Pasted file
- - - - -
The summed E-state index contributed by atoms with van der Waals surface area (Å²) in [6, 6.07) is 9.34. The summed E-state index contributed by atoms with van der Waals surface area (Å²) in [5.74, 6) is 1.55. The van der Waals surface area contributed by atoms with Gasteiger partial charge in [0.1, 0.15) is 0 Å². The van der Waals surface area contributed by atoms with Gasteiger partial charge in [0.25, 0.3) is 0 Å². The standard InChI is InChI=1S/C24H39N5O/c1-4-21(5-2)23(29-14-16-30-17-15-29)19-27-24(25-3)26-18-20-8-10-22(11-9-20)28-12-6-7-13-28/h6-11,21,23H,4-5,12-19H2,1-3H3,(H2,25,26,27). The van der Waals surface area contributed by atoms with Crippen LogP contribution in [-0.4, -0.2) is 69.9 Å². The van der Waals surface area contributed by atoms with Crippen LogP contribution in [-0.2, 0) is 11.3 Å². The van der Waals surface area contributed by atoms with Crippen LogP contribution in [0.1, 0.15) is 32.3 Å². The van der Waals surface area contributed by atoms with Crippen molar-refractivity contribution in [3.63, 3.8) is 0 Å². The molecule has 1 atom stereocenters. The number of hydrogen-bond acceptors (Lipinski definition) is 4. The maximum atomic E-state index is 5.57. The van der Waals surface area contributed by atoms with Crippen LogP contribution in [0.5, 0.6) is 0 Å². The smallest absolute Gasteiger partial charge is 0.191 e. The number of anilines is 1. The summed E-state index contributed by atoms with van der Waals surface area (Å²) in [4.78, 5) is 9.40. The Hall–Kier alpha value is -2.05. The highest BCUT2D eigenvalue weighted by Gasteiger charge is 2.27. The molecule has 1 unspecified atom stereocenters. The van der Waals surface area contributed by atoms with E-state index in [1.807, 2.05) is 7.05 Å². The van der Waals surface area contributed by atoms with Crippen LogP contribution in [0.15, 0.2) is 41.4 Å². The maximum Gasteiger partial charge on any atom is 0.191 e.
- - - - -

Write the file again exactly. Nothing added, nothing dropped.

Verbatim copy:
The summed E-state index contributed by atoms with van der Waals surface area (Å²) in [6, 6.07) is 9.34. The summed E-state index contributed by atoms with van der Waals surface area (Å²) in [5.74, 6) is 1.55. The van der Waals surface area contributed by atoms with Gasteiger partial charge in [0.1, 0.15) is 0 Å². The van der Waals surface area contributed by atoms with Gasteiger partial charge in [0.25, 0.3) is 0 Å². The standard InChI is InChI=1S/C24H39N5O/c1-4-21(5-2)23(29-14-16-30-17-15-29)19-27-24(25-3)26-18-20-8-10-22(11-9-20)28-12-6-7-13-28/h6-11,21,23H,4-5,12-19H2,1-3H3,(H2,25,26,27). The van der Waals surface area contributed by atoms with Crippen LogP contribution in [-0.4, -0.2) is 69.9 Å². The van der Waals surface area contributed by atoms with Crippen LogP contribution in [-0.2, 0) is 11.3 Å². The van der Waals surface area contributed by atoms with Crippen LogP contribution in [0.1, 0.15) is 32.3 Å². The van der Waals surface area contributed by atoms with Crippen molar-refractivity contribution in [3.63, 3.8) is 0 Å². The molecule has 1 atom stereocenters. The number of hydrogen-bond acceptors (Lipinski definition) is 4. The maximum atomic E-state index is 5.57. The van der Waals surface area contributed by atoms with Crippen LogP contribution in [0.5, 0.6) is 0 Å². The smallest absolute Gasteiger partial charge is 0.191 e. The number of anilines is 1. The summed E-state index contributed by atoms with van der Waals surface area (Å²) in [4.78, 5) is 9.40. The Hall–Kier alpha value is -2.05. The highest BCUT2D eigenvalue weighted by Gasteiger charge is 2.27. The molecule has 1 unspecified atom stereocenters. The van der Waals surface area contributed by atoms with E-state index in [1.807, 2.05) is 7.05 Å². The van der Waals surface area contributed by atoms with Crippen LogP contribution in [0.15, 0.2) is 41.4 Å². The maximum Gasteiger partial charge on any atom is 0.191 e.